We were following each other in three cars, driving slowly around a very quiet neighborhood in Montrose. After circling around anxiously trying to find a place to park, we realized we would have to unload in the middle of the street and park a block away. Our gear was loaded up with pieces in each car. We unloaded two of the cars when we spotted a strobing purple light in one of the thin windows of the slim townhomes.
Kalen called McKinley and he came out to help. Paula and Muhammad were rolling an amp up the street. We brought four amps, two mics, one a skinny 90s telecom mic Hayden had acquired, a bass, a drum machine, and this giant bowl Andrew had wired up with a contact mic. McKinley brought a bass amp and cab, a guitar, and a Fisher Price tape recorder, the one with the mic.
McKinley was supposed to be the afterhours DJ for this show. But he asked us if we would play in his stead. "Do they have any clue we're playing instead of you?" "No clue." Our goal was to play as loudly and horribly as possible, until we were asked to leave. Each of us knew that in this neighborhood, it would be over quick. But it wouldn't seem that simple.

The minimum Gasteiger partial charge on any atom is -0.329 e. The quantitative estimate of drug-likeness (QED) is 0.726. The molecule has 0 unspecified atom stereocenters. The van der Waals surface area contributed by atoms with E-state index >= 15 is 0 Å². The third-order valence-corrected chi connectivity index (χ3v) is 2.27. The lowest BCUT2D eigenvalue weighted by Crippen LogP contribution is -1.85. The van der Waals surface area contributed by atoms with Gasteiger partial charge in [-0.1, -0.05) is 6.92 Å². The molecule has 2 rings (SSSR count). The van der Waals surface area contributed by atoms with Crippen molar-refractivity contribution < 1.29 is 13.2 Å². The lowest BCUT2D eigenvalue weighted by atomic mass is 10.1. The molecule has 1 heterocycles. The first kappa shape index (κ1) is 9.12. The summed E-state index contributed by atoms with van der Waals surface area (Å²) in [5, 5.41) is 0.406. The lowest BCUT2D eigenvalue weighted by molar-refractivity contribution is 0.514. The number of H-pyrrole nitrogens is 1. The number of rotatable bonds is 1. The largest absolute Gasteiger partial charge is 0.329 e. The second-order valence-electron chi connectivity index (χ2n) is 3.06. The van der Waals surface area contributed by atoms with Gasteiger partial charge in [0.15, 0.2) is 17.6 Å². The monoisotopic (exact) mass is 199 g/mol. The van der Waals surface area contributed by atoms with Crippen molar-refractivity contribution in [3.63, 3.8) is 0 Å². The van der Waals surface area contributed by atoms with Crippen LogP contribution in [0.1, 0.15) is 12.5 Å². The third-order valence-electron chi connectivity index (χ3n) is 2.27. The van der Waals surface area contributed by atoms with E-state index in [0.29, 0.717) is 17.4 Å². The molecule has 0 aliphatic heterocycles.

Important to note on the event page was the lube wrestling match that was supposed to occur at this party: female-only, with a round of betting. We had no idea vamps and steampunks had an underground culture of lube wrestle gambling, as opposed to the bloodsucking and whatever the fuck steampunks do.
The host of the party told McKinley he was actually thrilled to have us play. We don't know if he spoke too soon or if he was lying. With this guy, it was hard to tell. McKinley had told us there was something up with him. And there was, a little. His eyebrows and eyes had this locked-on look. Locked-on to what? Maybe that was the unsettling part.
There weren't any noticeable steampunks. There was one anomalous hardcore punk there, with a patched vest. But mostly it appeared to be a mix of vamps, one complete with shiny contact lenses, vampire-ish dominatrixes, and frat boys.